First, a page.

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Trust me, normal teenagers are doing a whole lot more than Georgia & co!
on 14 September 2008
I knew when I read a movie review in The Daily Mail that Angus Thong & Perfect Snogging would be translated on film as a 'tween' movie, the kind of movie that would sit well to the girls drooling over the Jonas Brothers or boasting to having watched High School Musical more than twenty times. The movie succeeds whole heartedly in creating an entertaining portrayal of the life of a 14 year old to an young audience of 9-14 year olds.
Georgia lives in Eastbourne, she lives with her little sister Libby & her parents. Georgia & her friends refer to themselves as 'the ace gang'.
The story is set into motion by an older brooding bassist, with a side fringe who looks about 18 (as opposed to 16). Georgia is on a mission to make him her boyfrined & she'll do anything to get him.
There are a few similarities between Georgia & Bidget Jones, the way they both manage to get themselves into embarassing (but funny situatuions) in the name of love & that slightly questionable ability they have to make pretty much anyone fall in love with them.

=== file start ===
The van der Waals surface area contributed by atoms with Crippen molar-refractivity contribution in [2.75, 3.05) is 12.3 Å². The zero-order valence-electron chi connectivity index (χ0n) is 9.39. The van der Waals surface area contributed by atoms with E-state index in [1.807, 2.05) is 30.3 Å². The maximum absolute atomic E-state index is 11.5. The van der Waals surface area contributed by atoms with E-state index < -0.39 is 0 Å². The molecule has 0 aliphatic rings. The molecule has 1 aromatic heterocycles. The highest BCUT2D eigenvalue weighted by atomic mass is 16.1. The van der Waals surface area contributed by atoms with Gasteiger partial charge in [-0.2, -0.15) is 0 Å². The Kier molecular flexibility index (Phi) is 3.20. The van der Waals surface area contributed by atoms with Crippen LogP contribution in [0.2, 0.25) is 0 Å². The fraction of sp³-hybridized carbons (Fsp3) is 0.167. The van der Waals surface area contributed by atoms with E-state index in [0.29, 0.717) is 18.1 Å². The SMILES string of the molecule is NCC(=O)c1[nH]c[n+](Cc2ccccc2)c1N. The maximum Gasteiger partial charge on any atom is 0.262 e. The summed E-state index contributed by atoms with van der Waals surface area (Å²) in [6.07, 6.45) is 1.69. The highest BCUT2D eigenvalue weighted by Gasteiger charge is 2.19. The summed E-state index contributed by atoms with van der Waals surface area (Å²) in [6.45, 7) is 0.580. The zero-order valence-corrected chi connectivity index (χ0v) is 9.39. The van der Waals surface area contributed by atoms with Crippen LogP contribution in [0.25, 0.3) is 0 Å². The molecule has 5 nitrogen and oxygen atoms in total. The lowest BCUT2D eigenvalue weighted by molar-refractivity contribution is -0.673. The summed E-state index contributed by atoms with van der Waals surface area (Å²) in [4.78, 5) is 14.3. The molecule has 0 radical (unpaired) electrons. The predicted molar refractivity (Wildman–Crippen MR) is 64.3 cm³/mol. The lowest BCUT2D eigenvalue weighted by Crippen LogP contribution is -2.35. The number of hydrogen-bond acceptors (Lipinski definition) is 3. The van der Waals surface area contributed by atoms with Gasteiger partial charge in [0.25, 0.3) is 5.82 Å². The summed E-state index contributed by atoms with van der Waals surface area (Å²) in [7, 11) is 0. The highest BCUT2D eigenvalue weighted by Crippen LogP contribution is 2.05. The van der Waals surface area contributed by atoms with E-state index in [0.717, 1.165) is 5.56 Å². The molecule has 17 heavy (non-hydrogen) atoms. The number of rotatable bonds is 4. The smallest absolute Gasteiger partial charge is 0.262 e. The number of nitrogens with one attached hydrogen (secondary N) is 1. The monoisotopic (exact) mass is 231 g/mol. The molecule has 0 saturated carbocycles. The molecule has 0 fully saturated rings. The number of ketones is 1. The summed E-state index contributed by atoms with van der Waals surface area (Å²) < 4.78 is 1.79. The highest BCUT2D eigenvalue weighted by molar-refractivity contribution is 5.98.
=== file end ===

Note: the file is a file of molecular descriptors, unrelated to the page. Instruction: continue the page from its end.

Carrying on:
What I didn't like in the film was the overuse of stereotyping, the way her crush's girlfriend is so conveniently nasty & pretty (think an American teen movie's 'hottest girl in school'). But of course it is a tween movie & it has to cater for the young girls rooting for Georgia.
I wasn't disappointed with the film, I pretty much knew what I was going to get when I bought my cinema ticket & yes you will probably predict the ending even if you haven't read the books. (Which are targeted at girls aged 12 plus as oppossed to 9-14).
Go to see this film if you are between the ages 9-14. In relation to a story, I read in a newspaper of a mother & daughter going to see the film together the mother was shocked at the girls antics, I would say that us 14-17 year olds are doing a whole lot more than Georgia & co are, the movie is very condensed,while the books were a little edgier.
I think there is potentially a great market for mature 14-17 year olds who really want to see something real (like Welcome to the Dollhouse) & it doesn't have to be about drugs or STD's.
In conclusion a good film, definitely not an original idea but for all of those Disney & Tokio Hotel lovers out there you can't get much better.